As we were approaching Stotfold there were some lovely views of the Yorkshire, or Southern, Magnesian Limestone Ridge, which Hooton Pagnell sits atop.

It was only a short walk then back to the car park.

Wednesday, July 23, 2014

Calver, Great Longstone, and Hassop Station

When I left the house this morning at 7:30 it really was quite uncomfortably chilly; however, by the time I reached Calver it was pleasantly warm and sunny, with a refreshing breeze - excellent conditions for walking...and taking photographs.

I started by walking up Coombs Dale; the nearest of the limestone dales to Sheffield. It's not the prettiest, or most interesting of the Derbyshire dales, but it does have some delightful spots, some old mine workings...and dangerous slurry lagoons near to the head of the dale as well.

After passing by a forest of 'Danger', 'Do Not Enter' and  'Prohibited' signs I turned left and climbed uphill towards Longstone Edge. Two of the largest cows I have ever seen, probably six foot tall, briefly blocked my way before deciding to move on. I briefly considered ducking underneath their udders...there was certainly enough room. (The Commonwealth Games opening ceremony in Glasgow is tonight - I wonder if ducking beneath stationary cows is ever likely to feature?)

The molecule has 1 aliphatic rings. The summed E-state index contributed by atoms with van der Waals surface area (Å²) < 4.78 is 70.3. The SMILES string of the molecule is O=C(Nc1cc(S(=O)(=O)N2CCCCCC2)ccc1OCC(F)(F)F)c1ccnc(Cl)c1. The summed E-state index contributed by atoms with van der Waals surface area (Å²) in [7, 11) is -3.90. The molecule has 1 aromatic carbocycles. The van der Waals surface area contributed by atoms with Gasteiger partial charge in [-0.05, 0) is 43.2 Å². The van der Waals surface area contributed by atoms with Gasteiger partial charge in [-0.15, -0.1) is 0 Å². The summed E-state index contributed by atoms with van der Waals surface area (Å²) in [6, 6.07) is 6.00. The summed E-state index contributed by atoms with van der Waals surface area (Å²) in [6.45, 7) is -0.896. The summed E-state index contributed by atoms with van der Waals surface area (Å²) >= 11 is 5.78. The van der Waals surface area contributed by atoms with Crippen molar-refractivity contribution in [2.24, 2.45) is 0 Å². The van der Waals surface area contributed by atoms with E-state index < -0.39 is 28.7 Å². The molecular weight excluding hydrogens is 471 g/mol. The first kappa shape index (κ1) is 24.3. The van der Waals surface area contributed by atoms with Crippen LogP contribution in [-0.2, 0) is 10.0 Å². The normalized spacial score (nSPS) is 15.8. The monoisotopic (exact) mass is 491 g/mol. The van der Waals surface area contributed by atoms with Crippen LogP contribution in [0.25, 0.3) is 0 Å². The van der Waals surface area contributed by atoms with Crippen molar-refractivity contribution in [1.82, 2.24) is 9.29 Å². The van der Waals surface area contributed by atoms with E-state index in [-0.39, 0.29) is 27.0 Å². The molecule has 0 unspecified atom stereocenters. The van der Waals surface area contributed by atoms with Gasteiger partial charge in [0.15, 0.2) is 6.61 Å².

I needed to cross one of the quarry roads before reaching the top of the climb, holding back for a few seconds as a giant earth moving vehicle passed by, stirring up a large cloud of dust.

The views from the top of Longstone Edge were spoilt today by the hazy conditions down on the plain.

The path down from the edge was difficult, very narrow, eroded, and steep, with brambles clawing at my boots from one side, and gorse bushes trying to poke out my eyes from the other side. There was certainly nothing to hold on to to steady my balance, and I had to get down on my backside a few times.

Taking this route down the approach to Great Longstone is along a short dry valley; I first had to pass through a gate - it was broken before I even touched it, there wasn't much left at all after I'd attempted to open it. (The photograph was taken before I passed through.)

I stopped for refreshments at one of the pubs in Great Longstone, a glass of Diet Coke, and as I left the village I posed for a selfie [of a sort.]

After a few hundred yards I was on the Monsal Trail...and then a pot of tea at Hassop Station Café. I didn't linger; I wanted to catch the 2:30 bus so that I'd arrive back at Sheffield to make sure I wouldn't be caught up in any traffic congestion caused by this evening's cycle race in the city centre.

The bus journey was very comfortable, it wasn't crowded and the vehicle was quite new, so the engine didn't struggle with the hills at all.